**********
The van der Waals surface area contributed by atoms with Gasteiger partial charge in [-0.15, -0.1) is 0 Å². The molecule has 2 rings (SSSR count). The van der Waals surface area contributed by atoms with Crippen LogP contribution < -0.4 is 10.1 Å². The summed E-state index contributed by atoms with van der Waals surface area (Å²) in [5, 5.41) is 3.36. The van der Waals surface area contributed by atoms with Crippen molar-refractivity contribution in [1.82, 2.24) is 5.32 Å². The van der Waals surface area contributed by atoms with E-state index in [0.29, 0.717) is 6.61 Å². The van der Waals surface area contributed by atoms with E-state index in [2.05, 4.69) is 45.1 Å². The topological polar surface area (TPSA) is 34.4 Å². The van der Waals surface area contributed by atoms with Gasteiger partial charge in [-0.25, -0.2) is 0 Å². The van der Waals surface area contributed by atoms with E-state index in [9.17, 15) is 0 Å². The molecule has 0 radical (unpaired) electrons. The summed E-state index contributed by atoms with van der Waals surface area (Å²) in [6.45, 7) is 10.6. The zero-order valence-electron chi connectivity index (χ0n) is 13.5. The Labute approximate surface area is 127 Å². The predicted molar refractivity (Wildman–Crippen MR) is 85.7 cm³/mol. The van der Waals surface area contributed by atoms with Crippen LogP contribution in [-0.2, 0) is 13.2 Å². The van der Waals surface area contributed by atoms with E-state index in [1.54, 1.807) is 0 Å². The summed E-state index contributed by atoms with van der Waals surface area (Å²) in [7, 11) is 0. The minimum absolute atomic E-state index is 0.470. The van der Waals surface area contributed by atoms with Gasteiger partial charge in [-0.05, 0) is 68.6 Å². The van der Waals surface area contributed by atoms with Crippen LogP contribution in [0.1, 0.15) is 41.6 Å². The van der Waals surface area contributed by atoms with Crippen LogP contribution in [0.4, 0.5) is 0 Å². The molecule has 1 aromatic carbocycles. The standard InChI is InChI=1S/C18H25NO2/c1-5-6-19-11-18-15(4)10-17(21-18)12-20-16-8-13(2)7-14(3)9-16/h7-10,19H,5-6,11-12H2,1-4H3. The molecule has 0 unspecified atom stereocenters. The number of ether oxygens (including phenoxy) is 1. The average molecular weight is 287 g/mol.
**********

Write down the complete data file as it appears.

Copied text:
The van der Waals surface area contributed by atoms with Gasteiger partial charge in [-0.15, -0.1) is 0 Å². The molecule has 2 rings (SSSR count). The van der Waals surface area contributed by atoms with Crippen LogP contribution < -0.4 is 10.1 Å². The summed E-state index contributed by atoms with van der Waals surface area (Å²) in [5, 5.41) is 3.36. The van der Waals surface area contributed by atoms with Crippen molar-refractivity contribution in [1.82, 2.24) is 5.32 Å². The van der Waals surface area contributed by atoms with E-state index in [0.29, 0.717) is 6.61 Å². The van der Waals surface area contributed by atoms with E-state index in [2.05, 4.69) is 45.1 Å². The topological polar surface area (TPSA) is 34.4 Å². The van der Waals surface area contributed by atoms with Gasteiger partial charge in [-0.25, -0.2) is 0 Å². The van der Waals surface area contributed by atoms with E-state index in [9.17, 15) is 0 Å². The molecule has 0 radical (unpaired) electrons. The summed E-state index contributed by atoms with van der Waals surface area (Å²) in [6.45, 7) is 10.6. The zero-order valence-electron chi connectivity index (χ0n) is 13.5. The Labute approximate surface area is 127 Å². The predicted molar refractivity (Wildman–Crippen MR) is 85.7 cm³/mol. The van der Waals surface area contributed by atoms with Crippen LogP contribution in [-0.2, 0) is 13.2 Å². The van der Waals surface area contributed by atoms with E-state index in [1.54, 1.807) is 0 Å². The summed E-state index contributed by atoms with van der Waals surface area (Å²) in [7, 11) is 0. The minimum absolute atomic E-state index is 0.470. The van der Waals surface area contributed by atoms with Gasteiger partial charge in [-0.05, 0) is 68.6 Å². The van der Waals surface area contributed by atoms with Crippen LogP contribution in [0.1, 0.15) is 41.6 Å². The van der Waals surface area contributed by atoms with Crippen LogP contribution in [0.4, 0.5) is 0 Å². The molecule has 1 aromatic carbocycles. The standard InChI is InChI=1S/C18H25NO2/c1-5-6-19-11-18-15(4)10-17(21-18)12-20-16-8-13(2)7-14(3)9-16/h7-10,19H,5-6,11-12H2,1-4H3. The molecule has 0 unspecified atom stereocenters. The number of ether oxygens (including phenoxy) is 1. The average molecular weight is 287 g/mol.